★★★★

Kristy BL pic WW

The Whisky Waffle boys with Killara distiller Kristy and her husband Joe

Hellyers Road 15 Year Old

Reviewed by: Nick

hellyers road 15 year old

Since the dawn of Whisky Waffle (way back in the dark ages of 2014) the Tasmanian whisky scene has completely blown up. I don’t mean that Bill Lark dropped a lit cigar in a bond store, I mean that it has taken the world by storm, impressing whisky critics and Jim Murray alike with its creativity, it’s unique flavour and it’s hard-to-buy-ness. The Tassie distilleries have largely achieved this by sticking to the Bill Lark model, using similar stills, grains, yeasts and cuts to those used by the man himself upon returning from his fishing trip. Except, from almost the beginning, there has always been an outlier; one distillery with a flavour profile sticking out like a delicious sore thumb.

That distillery is Hellyers Road from Tasmania’s north west. While many Tassie establishments chase the big broad zesty orange and caramel notes, Hellyers Road has always been about butter and vanilla and shortbread. While this is not necessarily to everyone’s tastes, most will agree it is certainly different and intriguing. And, upon closer investigation, most Hellyers Road critics have only tried the ‘Original before making up their minds and missed out on trying the stellar older releases.

It is one of those aged bottlings to which I turn my attention today, as Hellyers Road has recently released a 15 Year Old. Whisky Waffle have been pre-emptively excited for the release of this one ever since the arrival of the 12, and head distiller Mark Littler agrees, stating he and the Hellyers team are “very proud of what we have achieved”. I grabbed myself a bottle as a Christmas present in the best self-Santa tradition and have finally got a chance to stop and put my thoughts to digital paper.

I’ll start off by saying that it’s the best core-release Hellyers Road have produced. It takes all the good elements of previous Hellyers bottlings and makes them sexier. The nose is alluring, still buttery but with a fat dose of caramel nuttiness oozed over the top like a Belgian dessert. It’s smooth and slinky across the tongue; the vanilla is now accompanied by ginger and nutmeg, while any rougher notes have been ironed out by the extra years in oak. While the Hellyers Road finish has always had a distinct linger – their whisky is normally bottled at 46% or above – this one is subtler and leaves your palate with a Queen of England-style wave of the hand, rather than an energetic high five.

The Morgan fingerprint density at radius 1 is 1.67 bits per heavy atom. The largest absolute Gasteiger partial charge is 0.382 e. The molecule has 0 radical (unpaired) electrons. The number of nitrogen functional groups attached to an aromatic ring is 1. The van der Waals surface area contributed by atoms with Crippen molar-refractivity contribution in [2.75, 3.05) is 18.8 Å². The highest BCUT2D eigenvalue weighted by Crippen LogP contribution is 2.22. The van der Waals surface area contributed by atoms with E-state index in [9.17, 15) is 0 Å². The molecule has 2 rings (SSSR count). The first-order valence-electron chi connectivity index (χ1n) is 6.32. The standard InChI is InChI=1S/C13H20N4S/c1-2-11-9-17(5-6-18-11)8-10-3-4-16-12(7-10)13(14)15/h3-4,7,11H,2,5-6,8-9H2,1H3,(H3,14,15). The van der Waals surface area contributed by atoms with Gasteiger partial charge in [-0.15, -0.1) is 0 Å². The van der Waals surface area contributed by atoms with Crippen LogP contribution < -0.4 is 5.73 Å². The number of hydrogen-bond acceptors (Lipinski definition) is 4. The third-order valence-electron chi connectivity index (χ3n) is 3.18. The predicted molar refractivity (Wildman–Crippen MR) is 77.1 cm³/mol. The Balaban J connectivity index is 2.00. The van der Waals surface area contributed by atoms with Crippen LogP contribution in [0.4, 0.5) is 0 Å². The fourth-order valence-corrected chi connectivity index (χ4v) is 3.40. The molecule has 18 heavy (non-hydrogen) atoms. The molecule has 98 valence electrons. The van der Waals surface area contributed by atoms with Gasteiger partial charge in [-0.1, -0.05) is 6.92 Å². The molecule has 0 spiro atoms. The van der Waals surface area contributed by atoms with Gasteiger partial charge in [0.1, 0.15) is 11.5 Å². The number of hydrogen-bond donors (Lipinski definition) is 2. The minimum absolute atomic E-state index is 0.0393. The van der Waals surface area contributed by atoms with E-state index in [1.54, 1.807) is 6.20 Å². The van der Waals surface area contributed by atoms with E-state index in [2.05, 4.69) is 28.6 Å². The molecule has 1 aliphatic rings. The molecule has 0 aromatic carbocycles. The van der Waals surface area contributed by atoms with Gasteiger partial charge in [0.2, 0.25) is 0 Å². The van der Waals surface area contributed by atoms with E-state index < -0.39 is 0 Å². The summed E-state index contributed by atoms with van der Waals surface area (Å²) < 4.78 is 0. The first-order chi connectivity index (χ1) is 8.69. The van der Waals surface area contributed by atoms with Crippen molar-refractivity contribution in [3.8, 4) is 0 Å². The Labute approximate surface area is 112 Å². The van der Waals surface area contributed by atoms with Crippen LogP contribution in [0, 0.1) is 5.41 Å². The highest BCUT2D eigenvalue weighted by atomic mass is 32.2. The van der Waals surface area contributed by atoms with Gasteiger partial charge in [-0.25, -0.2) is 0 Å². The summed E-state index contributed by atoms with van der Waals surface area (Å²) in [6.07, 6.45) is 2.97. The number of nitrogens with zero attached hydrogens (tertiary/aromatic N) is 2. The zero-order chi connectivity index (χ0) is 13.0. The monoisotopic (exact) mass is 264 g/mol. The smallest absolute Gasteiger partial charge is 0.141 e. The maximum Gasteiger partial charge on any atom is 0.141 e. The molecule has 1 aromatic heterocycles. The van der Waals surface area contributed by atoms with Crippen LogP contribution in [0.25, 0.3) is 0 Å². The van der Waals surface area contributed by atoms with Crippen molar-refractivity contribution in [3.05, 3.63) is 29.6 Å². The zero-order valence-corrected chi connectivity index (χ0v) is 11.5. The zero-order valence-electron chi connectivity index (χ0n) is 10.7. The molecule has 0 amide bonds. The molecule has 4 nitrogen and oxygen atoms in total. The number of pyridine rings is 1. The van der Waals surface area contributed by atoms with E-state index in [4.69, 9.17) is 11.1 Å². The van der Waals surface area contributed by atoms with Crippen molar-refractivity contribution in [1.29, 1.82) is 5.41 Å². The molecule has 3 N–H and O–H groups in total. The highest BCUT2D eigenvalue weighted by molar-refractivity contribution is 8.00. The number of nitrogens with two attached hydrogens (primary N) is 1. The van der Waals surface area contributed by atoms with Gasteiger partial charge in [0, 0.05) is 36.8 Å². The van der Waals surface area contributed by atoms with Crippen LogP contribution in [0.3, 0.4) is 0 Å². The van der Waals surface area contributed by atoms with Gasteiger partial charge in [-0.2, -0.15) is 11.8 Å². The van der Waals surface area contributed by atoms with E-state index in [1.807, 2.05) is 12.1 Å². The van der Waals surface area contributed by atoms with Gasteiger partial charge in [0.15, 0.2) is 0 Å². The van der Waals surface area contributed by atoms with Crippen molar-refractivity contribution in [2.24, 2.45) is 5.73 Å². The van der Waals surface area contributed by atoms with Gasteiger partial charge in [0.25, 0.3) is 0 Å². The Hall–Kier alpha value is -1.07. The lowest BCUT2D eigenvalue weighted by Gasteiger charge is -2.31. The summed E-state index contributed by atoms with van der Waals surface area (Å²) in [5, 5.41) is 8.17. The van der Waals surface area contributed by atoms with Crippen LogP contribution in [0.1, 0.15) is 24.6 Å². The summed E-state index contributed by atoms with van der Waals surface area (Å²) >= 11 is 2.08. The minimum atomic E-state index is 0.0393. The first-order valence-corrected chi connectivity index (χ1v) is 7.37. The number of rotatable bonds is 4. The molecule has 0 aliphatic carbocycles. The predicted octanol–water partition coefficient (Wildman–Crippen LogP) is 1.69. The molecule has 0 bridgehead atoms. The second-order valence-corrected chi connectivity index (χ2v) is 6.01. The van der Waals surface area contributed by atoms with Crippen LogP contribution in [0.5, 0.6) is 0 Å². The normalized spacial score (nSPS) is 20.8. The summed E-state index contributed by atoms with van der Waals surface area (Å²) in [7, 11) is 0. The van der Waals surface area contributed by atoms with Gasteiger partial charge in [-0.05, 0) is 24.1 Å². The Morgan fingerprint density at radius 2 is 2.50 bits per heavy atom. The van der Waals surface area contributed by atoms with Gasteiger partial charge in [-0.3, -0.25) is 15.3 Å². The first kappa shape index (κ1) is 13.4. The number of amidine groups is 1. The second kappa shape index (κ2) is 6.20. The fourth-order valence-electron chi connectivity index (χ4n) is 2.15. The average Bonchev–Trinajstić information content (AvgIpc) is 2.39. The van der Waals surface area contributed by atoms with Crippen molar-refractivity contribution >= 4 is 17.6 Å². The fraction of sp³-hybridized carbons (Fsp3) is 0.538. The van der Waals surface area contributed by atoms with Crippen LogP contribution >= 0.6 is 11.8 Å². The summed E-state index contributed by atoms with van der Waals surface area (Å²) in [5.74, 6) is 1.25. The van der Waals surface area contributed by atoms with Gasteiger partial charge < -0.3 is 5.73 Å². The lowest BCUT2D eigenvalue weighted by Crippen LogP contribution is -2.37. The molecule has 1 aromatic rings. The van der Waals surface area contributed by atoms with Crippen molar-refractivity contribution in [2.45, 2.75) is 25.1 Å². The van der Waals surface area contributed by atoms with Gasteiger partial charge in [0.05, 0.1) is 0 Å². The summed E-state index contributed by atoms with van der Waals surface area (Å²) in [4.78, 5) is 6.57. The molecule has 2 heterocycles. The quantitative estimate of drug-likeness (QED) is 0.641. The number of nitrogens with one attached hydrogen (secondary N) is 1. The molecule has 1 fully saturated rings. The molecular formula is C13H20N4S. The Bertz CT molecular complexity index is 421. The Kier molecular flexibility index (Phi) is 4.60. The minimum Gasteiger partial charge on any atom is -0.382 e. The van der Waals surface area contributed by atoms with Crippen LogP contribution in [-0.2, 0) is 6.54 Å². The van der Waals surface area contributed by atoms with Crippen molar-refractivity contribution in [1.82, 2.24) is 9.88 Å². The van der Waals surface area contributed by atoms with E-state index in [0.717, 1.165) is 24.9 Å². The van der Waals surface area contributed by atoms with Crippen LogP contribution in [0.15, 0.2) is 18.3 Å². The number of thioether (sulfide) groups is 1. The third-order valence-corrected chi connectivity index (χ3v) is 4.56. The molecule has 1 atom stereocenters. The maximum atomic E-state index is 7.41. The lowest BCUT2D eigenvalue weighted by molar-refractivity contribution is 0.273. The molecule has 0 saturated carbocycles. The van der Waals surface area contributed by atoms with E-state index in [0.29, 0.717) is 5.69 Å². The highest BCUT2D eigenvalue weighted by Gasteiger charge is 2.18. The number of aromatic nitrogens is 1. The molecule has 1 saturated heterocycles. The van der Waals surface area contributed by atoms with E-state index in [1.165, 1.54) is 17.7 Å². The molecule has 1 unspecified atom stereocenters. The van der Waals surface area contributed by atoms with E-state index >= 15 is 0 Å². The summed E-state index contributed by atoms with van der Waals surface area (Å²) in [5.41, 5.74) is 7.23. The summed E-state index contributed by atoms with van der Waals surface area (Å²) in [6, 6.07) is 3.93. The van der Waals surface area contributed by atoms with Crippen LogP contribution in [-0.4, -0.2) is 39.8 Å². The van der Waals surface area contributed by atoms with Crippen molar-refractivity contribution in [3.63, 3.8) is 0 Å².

Claiming that the oldest release from a distillery is the best is truly an unoriginal standpoint and there’s a part of me wishing I could say ‘it’s not bad, but will never match the 10 for me’. But I can’t. This is where Hellyers Road is at in 2019 and I suggest you give it a taste before it runs out. That is, until the 18 Year Old is ready…

★★★★

Abomination, The Crying of the Puma 54%

Reviewed by: Ted

Puma dram WW

Come on, if you stumble across a whisky called Abomination, The Crying of the Puma in a bar, there’s no way you’re not going to try it right? I was catching up with some friends at Melbourne whisky-scene stalwart Boilermaker House and we were checking out their new in-house whisky selection app (it’s pretty cool). Pretty much the first thing I clapped eyes on was the Abomination and I was like, you had me at weeping big cats, yes please.

The Abomination TCOTP is released by indie Californian outfit Lost Spirits Co., who import a blend of 12-18 month old heavily peated Islay-origin spirits then put them through their proprietary reactor technology together with shards of charred American oak soaked in late harvest Reisling… WTF? Apparently Australian Border Force were not exactly keen to let it into the country due to the odd nature of its creation and the fact that it’s kinda not really whisky. Like it’s Australian contemporary Deviant Distillery, it’s more of a malt spirit.